“The president spoke with Rod Rosenstein a few minutes ago and they plan to meet next week,” White House press secretary Sarah Huckabee Sanders said Thursday in a statement. “They do not want to do anything to interfere with the hearing” related to sexual assault allegations against Supreme Court nominee Brett Kavanaugh.

Rosenstein, whose role includes overseeing Robert Mueller’s Russia probe, was scheduled to meet with Trump on Thursday, but the president had suggested in a new conference on Wednesday that he might delay the session to avoid conflicting with the Kavanaugh hearing.

“My preference would be to keep him and let him finish up,” Trump said of Rosenstein.

The veteran prosecutor’s future was thrown into doubt on Friday with a report in the New York Times that he had suggested to colleagues last year that he could secretly record conversations with the president and also discussed invoking the 25th Amendment that allows for removing a president who’s unfit.

Trump said Rosenstein assured him in a phone conversation that “he never said it. We’ll see.”

The president would have reason to keep him in the job, as Trump’s top political advisers are underscoring the political risks if Rosenstein is fired before November’s congressional elections, a White House aide said.

Over the weekend, Rosenstein resigned verbally to White House Chief of Staff John Kelly, who accepted the offer, but after the phone call with Trump on Monday, Rosenstein decided to stay on, people familiar with the matter have said. He’s now inclined to remain in the position.

The Justice Department declined to comment on the Trump-Rosenstein meeting.

White House advisers worry that Democrats could be further energized if it appeared Trump was forcing out Rosenstein in an effort to obstruct Mueller’s continuing investigation into Russia’s election interference, the aide said. A successor to Rosenstein could end or limit Mueller’s inquiry.

It wasn’t clear whether Trump will place any demands on Rosenstein at their meeting, such as asking him to recuse himself from overseeing Mueller’s probe, a person familiar with the matter said. Rosenstein isn’t likely to agree to such a demand, increasing the risk that he’d resign, the person said.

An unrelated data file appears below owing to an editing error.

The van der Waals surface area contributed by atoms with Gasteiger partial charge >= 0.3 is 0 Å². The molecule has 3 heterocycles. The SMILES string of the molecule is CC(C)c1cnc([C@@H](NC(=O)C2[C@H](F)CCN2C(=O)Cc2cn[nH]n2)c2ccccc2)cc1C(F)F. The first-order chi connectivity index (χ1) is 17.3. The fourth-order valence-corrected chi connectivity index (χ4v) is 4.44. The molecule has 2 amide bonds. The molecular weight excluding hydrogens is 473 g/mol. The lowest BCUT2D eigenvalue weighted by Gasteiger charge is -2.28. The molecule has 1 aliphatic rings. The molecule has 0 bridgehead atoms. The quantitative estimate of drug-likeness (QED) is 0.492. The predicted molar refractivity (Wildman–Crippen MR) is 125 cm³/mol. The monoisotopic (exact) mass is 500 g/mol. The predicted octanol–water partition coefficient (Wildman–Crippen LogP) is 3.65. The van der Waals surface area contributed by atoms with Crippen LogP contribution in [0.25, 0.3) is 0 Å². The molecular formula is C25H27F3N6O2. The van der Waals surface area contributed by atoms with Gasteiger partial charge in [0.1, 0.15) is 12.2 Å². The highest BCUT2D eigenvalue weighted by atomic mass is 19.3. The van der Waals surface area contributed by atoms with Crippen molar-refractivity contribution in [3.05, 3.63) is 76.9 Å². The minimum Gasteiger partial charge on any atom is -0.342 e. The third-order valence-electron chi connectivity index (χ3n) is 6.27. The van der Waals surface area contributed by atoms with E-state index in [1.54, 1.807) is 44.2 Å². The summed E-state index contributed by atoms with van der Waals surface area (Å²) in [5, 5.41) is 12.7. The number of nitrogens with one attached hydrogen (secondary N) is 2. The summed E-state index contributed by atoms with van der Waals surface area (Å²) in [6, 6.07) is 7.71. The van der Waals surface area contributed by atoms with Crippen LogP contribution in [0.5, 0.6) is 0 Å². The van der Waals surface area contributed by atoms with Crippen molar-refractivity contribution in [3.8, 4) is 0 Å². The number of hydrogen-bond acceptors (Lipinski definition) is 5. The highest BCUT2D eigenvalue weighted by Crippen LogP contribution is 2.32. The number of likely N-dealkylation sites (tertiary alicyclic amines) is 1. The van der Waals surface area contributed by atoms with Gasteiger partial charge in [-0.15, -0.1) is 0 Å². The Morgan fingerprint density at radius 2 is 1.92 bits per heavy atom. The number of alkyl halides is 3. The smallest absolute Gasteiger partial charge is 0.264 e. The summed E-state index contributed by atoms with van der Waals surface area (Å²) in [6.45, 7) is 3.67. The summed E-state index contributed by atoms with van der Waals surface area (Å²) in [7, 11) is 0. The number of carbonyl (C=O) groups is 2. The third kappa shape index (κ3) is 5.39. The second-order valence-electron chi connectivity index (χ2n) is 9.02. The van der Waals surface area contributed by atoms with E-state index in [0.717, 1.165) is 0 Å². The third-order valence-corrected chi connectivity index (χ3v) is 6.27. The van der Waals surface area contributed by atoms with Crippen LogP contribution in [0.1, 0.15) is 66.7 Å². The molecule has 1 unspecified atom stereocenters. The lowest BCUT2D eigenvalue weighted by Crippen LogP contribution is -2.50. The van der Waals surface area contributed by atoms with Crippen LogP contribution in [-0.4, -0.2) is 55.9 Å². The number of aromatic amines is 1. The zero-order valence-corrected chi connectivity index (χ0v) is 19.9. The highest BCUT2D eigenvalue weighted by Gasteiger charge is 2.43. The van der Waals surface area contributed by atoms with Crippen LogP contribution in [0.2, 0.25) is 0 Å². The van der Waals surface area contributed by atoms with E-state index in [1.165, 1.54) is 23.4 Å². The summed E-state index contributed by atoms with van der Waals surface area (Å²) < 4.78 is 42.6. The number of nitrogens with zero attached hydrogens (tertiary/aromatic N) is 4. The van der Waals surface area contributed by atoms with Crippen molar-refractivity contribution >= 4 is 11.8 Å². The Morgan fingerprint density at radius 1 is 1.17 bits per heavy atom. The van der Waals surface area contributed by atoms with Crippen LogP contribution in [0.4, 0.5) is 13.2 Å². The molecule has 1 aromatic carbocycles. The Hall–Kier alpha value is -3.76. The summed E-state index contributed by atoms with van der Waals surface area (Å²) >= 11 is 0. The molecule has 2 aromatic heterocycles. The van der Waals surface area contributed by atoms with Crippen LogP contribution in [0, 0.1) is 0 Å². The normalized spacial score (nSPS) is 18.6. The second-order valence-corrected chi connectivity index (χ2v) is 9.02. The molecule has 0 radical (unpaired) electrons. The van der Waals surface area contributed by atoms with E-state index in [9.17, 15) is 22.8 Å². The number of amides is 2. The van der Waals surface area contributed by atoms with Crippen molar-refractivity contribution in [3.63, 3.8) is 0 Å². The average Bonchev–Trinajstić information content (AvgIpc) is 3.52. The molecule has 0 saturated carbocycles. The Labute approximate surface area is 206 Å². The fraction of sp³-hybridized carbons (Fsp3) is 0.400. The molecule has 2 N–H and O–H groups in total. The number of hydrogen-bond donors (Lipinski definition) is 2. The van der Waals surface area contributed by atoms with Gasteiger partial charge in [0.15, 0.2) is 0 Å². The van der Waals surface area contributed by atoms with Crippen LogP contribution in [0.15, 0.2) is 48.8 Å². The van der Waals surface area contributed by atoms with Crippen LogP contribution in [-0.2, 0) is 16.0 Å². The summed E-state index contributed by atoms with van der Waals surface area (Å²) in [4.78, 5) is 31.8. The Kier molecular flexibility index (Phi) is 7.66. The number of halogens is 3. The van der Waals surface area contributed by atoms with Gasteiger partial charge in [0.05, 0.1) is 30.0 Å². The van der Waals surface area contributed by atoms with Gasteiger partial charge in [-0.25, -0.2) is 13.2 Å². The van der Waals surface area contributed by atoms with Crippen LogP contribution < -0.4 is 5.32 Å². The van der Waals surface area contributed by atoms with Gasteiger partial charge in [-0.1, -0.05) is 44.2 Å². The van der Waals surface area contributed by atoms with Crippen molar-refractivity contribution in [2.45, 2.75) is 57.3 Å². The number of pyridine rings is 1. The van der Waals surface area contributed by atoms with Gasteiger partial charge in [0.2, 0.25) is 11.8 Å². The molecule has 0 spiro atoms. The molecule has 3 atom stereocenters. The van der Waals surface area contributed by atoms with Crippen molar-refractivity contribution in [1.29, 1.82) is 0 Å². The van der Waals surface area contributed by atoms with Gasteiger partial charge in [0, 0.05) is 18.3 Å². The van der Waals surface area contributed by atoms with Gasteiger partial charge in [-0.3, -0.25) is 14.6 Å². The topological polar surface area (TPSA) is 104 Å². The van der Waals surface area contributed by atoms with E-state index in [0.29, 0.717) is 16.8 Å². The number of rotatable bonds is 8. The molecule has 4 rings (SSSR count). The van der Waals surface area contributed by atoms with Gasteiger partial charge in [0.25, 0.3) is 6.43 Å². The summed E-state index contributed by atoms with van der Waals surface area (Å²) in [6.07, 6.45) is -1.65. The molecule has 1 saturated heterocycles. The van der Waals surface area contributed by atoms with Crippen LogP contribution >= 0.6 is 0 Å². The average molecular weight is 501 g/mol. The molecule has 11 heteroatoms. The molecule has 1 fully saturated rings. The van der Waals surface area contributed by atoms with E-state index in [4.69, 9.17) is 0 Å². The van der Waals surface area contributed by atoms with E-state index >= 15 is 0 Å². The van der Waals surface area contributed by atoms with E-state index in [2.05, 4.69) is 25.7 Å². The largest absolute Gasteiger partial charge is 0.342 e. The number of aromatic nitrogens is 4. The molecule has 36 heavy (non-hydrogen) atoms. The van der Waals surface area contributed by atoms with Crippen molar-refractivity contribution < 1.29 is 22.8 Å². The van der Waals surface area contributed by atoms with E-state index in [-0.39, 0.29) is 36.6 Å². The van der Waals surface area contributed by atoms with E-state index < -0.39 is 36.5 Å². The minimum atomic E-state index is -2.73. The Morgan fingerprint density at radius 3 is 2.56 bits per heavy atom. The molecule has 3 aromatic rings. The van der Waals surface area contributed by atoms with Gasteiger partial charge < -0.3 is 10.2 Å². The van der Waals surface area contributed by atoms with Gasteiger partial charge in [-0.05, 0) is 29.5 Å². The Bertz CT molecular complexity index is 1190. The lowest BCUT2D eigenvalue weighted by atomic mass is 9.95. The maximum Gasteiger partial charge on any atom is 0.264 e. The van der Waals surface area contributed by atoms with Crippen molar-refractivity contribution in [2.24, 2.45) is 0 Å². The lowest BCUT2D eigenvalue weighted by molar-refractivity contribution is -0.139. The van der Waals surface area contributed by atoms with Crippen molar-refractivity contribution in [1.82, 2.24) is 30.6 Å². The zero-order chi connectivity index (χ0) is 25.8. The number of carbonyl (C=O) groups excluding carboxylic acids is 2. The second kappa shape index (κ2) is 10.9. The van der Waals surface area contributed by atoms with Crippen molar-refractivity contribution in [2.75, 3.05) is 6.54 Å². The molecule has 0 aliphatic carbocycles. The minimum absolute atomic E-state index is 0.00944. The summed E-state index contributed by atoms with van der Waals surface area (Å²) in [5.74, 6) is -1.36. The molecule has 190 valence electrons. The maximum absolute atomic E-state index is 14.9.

The reports on Rosenstein’s discussion with colleagues last year about covertly taping the president set off a firestorm in Washington, but the details remain in dispute. A person present at that meeting said Rosenstein was joking, but the New York Times, which first reported the incident on Friday, cited secondhand accounts indicating he was serious.

Rosenstein disputed the account. “I never pursued or authorized recording the president and any suggestion that I have ever advocated for the removal of the president is absolutely false,” Rosenstein said in a statement on Friday.

Trump said Wednesday that he spoke with Rosenstein about the reports.

“He said he did not say it, he said he does not believe, and nobody in this room believes it,” he told reporters.

Trump’s allies also have warned on Twitter and cable news that dismissing Rosenstein could interfere in the already tumultuous effort to win Kavanaugh’s confirmation. Fox News host Sean Hannity delivered a “message to the president” on his show Friday that firing Rosenstein would play into Democratic hands. He framed the reports about Rosenstein as a “set-up.”

Since the beginning of the Russia investigation, Trump’s legal advisers have privately raised questions about Rosenstein’s oversight of the probe, suggesting he had a conflict because he was involved in Trump’s decision to fire former FBI Director James Comey. Mueller has been investigating whether Trump obstructed justice by firing Comey, as well as through other actions.

If Rosenstein stays on, he would likely face new scrutiny from House Republicans, who have accused him of withholding documents related to the Russia probe that they’ve sought.

Rep. Mark Meadows of North Carolina, who chairs the Oversight subcommittee on government reform, said he wants Congress to bring Rosenstein in for testimony again.

“He needs to come in the next week, or resign,” Meadows said. If neither happens, Meadows said, he has “plenty of tools in my toolbox.”

Bloomberg’s Arit John and Jennifer Epstein contributed.

In this May 23, 2018 file photo, Deputy Attorney General Rod Rosenstein listens as President Donald Trump speaks during a roundtable on immigration policy at Morrelly Homeland Security Center in Bethpage, N.Y. Expectations have diminished that a meeting between Trump and Rosenstein will result in the resignation or immediate firing of the Justice Department’s No. 2 official. But it’s unclear how safe his job will be after the November midterm elections. (AP Photo/Evan Vucci, File )

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